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Cytomegalovirus: Genetics of Drug Resistance

  • Karen K. Biron
Part of the Advances in Experimental Medicine and Biology book series (AEMB, volume 394)

Abstract

Human cytomegalovirus (CMV) shares the characteristic ability of other herpesviruses to establish persistence or life-long latency following primary infection, and to reactivate subsequently as host cell-mediated immunity diminishes.1 However, CMV has clearly evolved unique strategies for intracellular replication, pathogenesis and persistence in the host. The regulatory mechanisms and biological sites for viral persistence and reactivation of CMV are poorly understood, but clearly they do not involve the neurotropic pathways employed by herpes simplex virus (HSV) or varicella zoster virus (VZV). CMV infections in immunocompromised patients, especially bone marrow and organ transplant recipients and patients with AIDS, are a major cause of morbidity and mortality. These infections most commonly are reactivations of prior latent infection. Reactivation likely begins with a viremic phase, during which virus can be detected in blood mononuclear cells, followed by symptoms and signs of organ involvement, such as retinitis, pneumonitis, or colitis. Individuals may be infected with multiple strains of CMV, which can reactivate sequentially or simultaneously.2, 3 Different strains or populations of virus may be present at different body sites, with variable accessibility to individual antiviral drugs. Currently approved therapies for the suppression and treatment of CMV include ganciclovir (GCV), foscarnet (PFA), and acyclovir (ACV). Acyclovir is less active in treatment of established CMV infections, but it can reduce the reactivation of latent infection, and resulting CMV disease, in bone marrow and solid organ transplant patients. Several factors point to the likelihood of drug-resistant strains of CMV developing Most disease occurs in immunocompromised patients, who have a high viral load and for whom control of the infection depends almost solely on antiviral therapy. In addition, chronic therapy is frequently necessary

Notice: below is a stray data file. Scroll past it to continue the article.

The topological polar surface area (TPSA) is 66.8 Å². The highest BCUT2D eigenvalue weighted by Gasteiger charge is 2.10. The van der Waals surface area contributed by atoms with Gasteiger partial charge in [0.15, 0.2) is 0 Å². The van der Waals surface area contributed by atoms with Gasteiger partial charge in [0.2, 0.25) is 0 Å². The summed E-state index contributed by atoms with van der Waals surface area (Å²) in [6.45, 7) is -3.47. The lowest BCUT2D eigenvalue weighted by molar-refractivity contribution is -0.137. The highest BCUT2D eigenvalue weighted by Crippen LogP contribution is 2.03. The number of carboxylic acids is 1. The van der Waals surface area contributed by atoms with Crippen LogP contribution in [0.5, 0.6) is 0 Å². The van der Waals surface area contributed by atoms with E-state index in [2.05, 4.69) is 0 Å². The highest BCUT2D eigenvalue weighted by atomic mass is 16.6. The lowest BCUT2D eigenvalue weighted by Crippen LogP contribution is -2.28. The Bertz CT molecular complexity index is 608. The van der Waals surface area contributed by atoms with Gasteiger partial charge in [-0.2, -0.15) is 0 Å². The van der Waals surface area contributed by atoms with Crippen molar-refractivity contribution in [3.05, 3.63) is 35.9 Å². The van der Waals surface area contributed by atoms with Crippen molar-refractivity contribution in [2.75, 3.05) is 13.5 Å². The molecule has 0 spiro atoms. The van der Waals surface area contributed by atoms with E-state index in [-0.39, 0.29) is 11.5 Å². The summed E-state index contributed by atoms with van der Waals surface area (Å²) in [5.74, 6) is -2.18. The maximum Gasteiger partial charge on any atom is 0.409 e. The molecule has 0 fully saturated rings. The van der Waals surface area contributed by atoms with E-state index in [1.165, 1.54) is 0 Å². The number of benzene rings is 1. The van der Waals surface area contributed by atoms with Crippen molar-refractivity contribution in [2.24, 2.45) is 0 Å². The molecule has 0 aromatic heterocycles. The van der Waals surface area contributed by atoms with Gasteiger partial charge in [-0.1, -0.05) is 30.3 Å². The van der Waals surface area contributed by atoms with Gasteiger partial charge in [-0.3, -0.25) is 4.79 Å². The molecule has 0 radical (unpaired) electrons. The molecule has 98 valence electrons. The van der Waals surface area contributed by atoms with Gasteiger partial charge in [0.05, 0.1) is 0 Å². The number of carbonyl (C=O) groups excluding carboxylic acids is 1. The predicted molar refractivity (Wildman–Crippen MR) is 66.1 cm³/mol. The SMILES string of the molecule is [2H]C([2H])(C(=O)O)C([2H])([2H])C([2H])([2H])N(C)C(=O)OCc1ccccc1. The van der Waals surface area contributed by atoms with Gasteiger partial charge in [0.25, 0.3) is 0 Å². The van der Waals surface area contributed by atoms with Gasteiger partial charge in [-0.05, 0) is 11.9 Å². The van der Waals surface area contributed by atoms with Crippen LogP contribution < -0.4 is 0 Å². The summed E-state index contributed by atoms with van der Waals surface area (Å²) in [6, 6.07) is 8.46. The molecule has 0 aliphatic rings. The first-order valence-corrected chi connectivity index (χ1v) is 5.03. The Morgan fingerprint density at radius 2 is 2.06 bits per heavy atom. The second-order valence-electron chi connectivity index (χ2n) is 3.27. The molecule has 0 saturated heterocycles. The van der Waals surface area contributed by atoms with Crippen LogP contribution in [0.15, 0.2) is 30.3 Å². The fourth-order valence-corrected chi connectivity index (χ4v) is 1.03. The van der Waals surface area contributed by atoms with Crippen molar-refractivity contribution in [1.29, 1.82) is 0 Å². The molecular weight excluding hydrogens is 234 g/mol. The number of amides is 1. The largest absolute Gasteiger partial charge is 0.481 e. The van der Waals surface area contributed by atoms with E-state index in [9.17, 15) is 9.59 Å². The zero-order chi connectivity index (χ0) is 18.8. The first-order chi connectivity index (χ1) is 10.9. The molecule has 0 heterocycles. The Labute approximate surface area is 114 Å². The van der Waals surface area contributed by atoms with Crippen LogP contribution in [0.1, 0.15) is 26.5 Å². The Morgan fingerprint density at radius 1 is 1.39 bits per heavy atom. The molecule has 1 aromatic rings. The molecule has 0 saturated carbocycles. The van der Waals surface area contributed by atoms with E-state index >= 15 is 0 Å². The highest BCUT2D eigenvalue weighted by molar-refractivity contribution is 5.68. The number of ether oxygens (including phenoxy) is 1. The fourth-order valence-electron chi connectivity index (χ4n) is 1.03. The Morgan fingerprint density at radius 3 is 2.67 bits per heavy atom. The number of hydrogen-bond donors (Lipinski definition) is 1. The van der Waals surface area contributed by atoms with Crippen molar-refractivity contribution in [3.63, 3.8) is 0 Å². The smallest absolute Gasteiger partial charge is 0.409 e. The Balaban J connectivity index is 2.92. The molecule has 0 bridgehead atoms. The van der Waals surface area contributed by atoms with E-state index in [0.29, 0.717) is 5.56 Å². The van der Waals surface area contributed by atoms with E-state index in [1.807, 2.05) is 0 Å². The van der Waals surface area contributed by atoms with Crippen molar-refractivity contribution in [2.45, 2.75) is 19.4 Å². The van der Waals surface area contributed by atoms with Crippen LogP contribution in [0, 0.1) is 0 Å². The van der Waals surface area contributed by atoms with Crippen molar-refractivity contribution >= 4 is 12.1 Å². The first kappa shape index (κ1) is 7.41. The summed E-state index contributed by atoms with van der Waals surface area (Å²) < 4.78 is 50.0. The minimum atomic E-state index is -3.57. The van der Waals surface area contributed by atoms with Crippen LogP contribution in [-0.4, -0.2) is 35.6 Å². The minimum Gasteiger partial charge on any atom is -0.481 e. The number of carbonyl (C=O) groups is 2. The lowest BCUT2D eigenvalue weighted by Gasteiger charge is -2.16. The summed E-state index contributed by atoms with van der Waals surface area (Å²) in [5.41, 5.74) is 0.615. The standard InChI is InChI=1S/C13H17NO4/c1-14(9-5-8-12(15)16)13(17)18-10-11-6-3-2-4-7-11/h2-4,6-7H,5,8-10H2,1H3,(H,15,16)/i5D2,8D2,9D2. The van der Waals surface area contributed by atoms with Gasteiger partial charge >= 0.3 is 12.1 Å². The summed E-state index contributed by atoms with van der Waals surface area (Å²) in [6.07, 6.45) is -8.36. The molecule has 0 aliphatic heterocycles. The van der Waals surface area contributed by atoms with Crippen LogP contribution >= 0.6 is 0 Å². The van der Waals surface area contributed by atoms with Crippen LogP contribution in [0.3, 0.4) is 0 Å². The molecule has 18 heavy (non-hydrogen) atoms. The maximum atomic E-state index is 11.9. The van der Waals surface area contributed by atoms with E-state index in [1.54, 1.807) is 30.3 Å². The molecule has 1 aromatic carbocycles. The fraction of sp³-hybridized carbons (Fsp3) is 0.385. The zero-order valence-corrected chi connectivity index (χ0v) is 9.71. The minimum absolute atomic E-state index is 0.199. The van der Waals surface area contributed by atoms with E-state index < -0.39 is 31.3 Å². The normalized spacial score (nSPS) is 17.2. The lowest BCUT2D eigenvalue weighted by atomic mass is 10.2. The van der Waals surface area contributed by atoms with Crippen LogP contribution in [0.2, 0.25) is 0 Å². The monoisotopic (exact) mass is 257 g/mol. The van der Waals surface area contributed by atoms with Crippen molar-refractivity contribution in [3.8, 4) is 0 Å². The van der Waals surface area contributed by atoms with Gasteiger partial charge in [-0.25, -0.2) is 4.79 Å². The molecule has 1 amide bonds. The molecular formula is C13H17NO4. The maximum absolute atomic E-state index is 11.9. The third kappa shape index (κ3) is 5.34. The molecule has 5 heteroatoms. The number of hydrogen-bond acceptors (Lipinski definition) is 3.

Keywords

Human Cytomegalovirus UL97 Gene Solid Organ Transplant Patient Phosphonoacetic Acid UL97 Mutation 
These keywords were added by machine and not by the authors. This process is experimental and the keywords may be updated as the learning algorithm improves.

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© Springer Science+Business Media New York 1996

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  • Karen K. Biron

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